Smart HDR also makes it possible to capture shots that would otherwise be a bad idea. Time and again, we took pictures looking straight at the Sun or other light sources in the frame — defying conventional rules of photography — and still ended up with pretty good looking shorts.
Low-light performance, which had been a bit of a problem for Apple in recent years, is greatly improved as well, though the iPhone lacks a Night-Sight like party trick.
Portrait mode is excellent with both, the front and rear cameras. A recent software update has fixed the “beautygate” scandal that marred the iPhone XS' selfie camera upon release, so a complaint that some might have had is gone. New depth controls let you adjust the depth-of-field of your portrait shots after they've been taken, which is a welcome touch.
When it comes to shooting videos, the iPhone has consistently been at the top of the charts in our camera comparison tests, and the iPhone XS and iPhone XS Max are no different. Like before, you can shoot 4K at up to 60fps, a feature still lacking in some popular Android flagships.
If you are shooting at 30fps or higher, a new setting — enabled by default — allows the iPhone to dynamically drop down the frame rate to 24fps to let in more light when shooting in poorly lit conditions, which should improve the quality of your videos. All three new iPhone models support now stereo recording as well.
We encourage you to read our in-depth comparison of the iPhone XS with other leading camera phones to see where it stands compared to some of the other top-rated camera phones out there (spoiler alert: we found it to be the best all-around camera phone out there).
The biggest Apple related trend we saw in 2018 was increased prices across the entire line of products. Be it the iPad, MacBook Air, Mac mini, or indeed the iPhone, all Apple products and accessories cost a lot more today than their equivalents 12 months ago.
With unit sales plateauing, some analysts believe this is down to Apple's focus on increasing the average selling price of each product. Granted, nearly all the products we mentioned above feature some significant upgrades compared to their predecessors, but that's the nature of hardware products — they evolve over time — and these improvements don't always need to be accompanied by a price increase. That's especially the case for a company like Apple whose products aren't priced at the bottom-end of the bargain bin to begin with.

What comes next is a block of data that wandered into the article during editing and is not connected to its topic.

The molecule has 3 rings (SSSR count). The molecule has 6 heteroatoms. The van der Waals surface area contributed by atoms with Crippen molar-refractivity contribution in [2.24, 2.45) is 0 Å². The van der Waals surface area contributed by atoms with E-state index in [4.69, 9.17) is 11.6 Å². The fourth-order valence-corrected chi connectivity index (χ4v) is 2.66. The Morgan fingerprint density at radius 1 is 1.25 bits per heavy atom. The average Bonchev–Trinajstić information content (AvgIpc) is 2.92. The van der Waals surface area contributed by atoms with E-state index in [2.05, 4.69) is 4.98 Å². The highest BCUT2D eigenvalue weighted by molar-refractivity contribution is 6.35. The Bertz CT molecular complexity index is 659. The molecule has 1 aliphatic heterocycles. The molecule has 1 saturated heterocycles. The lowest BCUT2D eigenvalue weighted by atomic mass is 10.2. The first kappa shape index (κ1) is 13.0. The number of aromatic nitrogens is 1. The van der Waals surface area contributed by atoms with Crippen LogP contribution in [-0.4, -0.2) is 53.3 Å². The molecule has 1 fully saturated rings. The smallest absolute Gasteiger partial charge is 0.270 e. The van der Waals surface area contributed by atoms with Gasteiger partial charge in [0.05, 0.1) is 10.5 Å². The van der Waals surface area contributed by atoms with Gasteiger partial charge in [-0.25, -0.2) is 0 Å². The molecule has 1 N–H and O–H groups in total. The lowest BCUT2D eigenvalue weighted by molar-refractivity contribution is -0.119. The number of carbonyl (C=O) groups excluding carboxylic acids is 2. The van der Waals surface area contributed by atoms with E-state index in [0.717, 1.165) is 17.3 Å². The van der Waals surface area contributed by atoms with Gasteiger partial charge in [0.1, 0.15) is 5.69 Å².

The iPhone X apparently cost a premium because it gave us a glimpse of the future, allowing Apple to charge an “early-adopter” premium, if you will. But a year later, with a starting price of Rs. 99,900, the iPhone XS costs even more than the iPhone X did at its launch in India. The iPhone XS Max — Rs. 1,44,900 for the top-end variant — takes pricing to ridiculous territory.
It's easy to say that least some of this is due to reasons beyond Apple's control, like the rupee's fate against the US dollar and the tariffs that the Indian government has placed on imported phones. But the truth is that all OEMs operate under the same market conditions, and everyone else seems to have adapted by moving majority of their manufacturing (read assembling) to India, while not being afraid to keep their margins low in order to keep their products accessible for the average Indian consumer.
Now no one's suggesting Apple go down the Xiaomi route, but the company is in desperate need to rethink its entire India strategy. This includes, among other things, moving assembly of all iPhone models to India — which finally seems to be happening — and improving the experience of key Apple services like Maps and Siri.
It's true that the iPhone holds its value better than any other phone, and Apple's record in terms of pushing regular software updates even to older devices is unparalleled, which means your iPhone will continue to get new features over time. Theoretically, this means even if you spend a little extra today, you can use the iPhone for longer than you might want to with an Android phone, and still have a pretty good experience.
In practice though, there's always something nice and shiny around the corner to tempt you to upgrade. The iPhone 7 (Review) from two years ago looks pretty dated compared to even the iPhone XR, leave alone the iPhone XS. So while you can pay a premium up front and continue to use your iPhone for several years, the truth is that towards the second half of its life, your device will be really behind the curve.
It's no surprise then that “value flagships” such as the OnePlus 6T (Review) are becoming increasingly popular, offering people most of the bells and whistles of a flagship phone, while keeping the price tag low enough that people don't mind upgrading to a new model every one or two years.
Apple seems confident that it can buck this trend, and as great as the new iPhone XS models are — the performance is best in class, cameras are finally as good as the competition, and despite iOS' limitations, you are guaranteed software updates — it's difficult to really recommend them to anyone who isn't swimming in money.
If you identify yourself as someone who does just that, the only question for you is which one should you get — the iPhone XS or the iPhone XS Max? If you've ever used a Plus-sized iPhone before, or if you are already using a large screen Android smartphone, you will be right at home with the iPhone XS Max. For everyone else, though, it might be a step too far, and the iPhone XS is the way to go.
On the other hand, if you don't have access to unlimited funds, you should seriously give the iPhone XR a look. Despite lacking a few features of its more expensive brethren, it isn't a compromised device by any means. Read our iPhone XR review to decide if it should be your next smartphone.